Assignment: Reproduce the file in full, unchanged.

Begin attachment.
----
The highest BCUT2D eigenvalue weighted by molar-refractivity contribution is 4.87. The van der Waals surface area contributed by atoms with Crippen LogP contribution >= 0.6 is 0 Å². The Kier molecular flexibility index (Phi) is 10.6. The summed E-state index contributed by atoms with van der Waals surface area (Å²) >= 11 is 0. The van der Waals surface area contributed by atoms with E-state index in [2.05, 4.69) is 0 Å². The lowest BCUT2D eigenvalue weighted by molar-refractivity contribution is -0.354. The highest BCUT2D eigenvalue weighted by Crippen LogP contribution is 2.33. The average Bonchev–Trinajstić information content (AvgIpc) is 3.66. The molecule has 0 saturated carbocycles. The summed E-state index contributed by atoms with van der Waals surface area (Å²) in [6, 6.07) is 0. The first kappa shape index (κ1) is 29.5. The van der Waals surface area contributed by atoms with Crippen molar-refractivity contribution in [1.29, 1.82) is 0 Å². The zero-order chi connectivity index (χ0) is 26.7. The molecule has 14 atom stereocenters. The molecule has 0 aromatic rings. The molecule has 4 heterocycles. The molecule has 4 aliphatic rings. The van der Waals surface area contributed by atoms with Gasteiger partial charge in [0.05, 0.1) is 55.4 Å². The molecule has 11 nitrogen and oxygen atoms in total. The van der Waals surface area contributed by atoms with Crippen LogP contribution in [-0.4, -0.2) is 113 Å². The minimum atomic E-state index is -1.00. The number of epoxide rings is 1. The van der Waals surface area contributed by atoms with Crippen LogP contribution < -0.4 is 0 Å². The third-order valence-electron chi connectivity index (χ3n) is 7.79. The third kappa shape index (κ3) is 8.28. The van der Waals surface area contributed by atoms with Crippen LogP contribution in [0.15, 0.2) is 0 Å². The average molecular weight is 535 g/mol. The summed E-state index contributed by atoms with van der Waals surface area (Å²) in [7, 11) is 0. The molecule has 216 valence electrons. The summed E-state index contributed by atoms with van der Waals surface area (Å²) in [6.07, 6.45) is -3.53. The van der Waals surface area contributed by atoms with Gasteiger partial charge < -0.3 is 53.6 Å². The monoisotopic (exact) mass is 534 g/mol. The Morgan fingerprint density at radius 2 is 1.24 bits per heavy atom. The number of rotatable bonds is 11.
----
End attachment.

The highest BCUT2D eigenvalue weighted by molar-refractivity contribution is 4.87. The van der Waals surface area contributed by atoms with Crippen LogP contribution >= 0.6 is 0 Å². The Kier molecular flexibility index (Phi) is 10.6. The summed E-state index contributed by atoms with van der Waals surface area (Å²) >= 11 is 0. The van der Waals surface area contributed by atoms with E-state index in [2.05, 4.69) is 0 Å². The lowest BCUT2D eigenvalue weighted by molar-refractivity contribution is -0.354. The highest BCUT2D eigenvalue weighted by Crippen LogP contribution is 2.33. The average Bonchev–Trinajstić information content (AvgIpc) is 3.66. The molecule has 0 saturated carbocycles. The summed E-state index contributed by atoms with van der Waals surface area (Å²) in [6, 6.07) is 0. The first kappa shape index (κ1) is 29.5. The van der Waals surface area contributed by atoms with Crippen molar-refractivity contribution in [1.29, 1.82) is 0 Å². The zero-order chi connectivity index (χ0) is 26.7. The molecule has 14 atom stereocenters. The molecule has 0 aromatic rings. The molecule has 4 heterocycles. The molecule has 4 aliphatic rings. The van der Waals surface area contributed by atoms with Gasteiger partial charge in [0.05, 0.1) is 55.4 Å². The molecule has 11 nitrogen and oxygen atoms in total. The van der Waals surface area contributed by atoms with Crippen LogP contribution in [-0.4, -0.2) is 113 Å². The minimum atomic E-state index is -1.00. The number of epoxide rings is 1. The van der Waals surface area contributed by atoms with Crippen LogP contribution < -0.4 is 0 Å². The third-order valence-electron chi connectivity index (χ3n) is 7.79. The third kappa shape index (κ3) is 8.28. The van der Waals surface area contributed by atoms with Crippen LogP contribution in [0.15, 0.2) is 0 Å². The average molecular weight is 535 g/mol. The summed E-state index contributed by atoms with van der Waals surface area (Å²) in [7, 11) is 0. The molecule has 216 valence electrons. The summed E-state index contributed by atoms with van der Waals surface area (Å²) in [6.07, 6.45) is -3.53. The van der Waals surface area contributed by atoms with Gasteiger partial charge < -0.3 is 53.6 Å². The monoisotopic (exact) mass is 534 g/mol. The Morgan fingerprint density at radius 2 is 1.24 bits per heavy atom. The number of rotatable bonds is 11.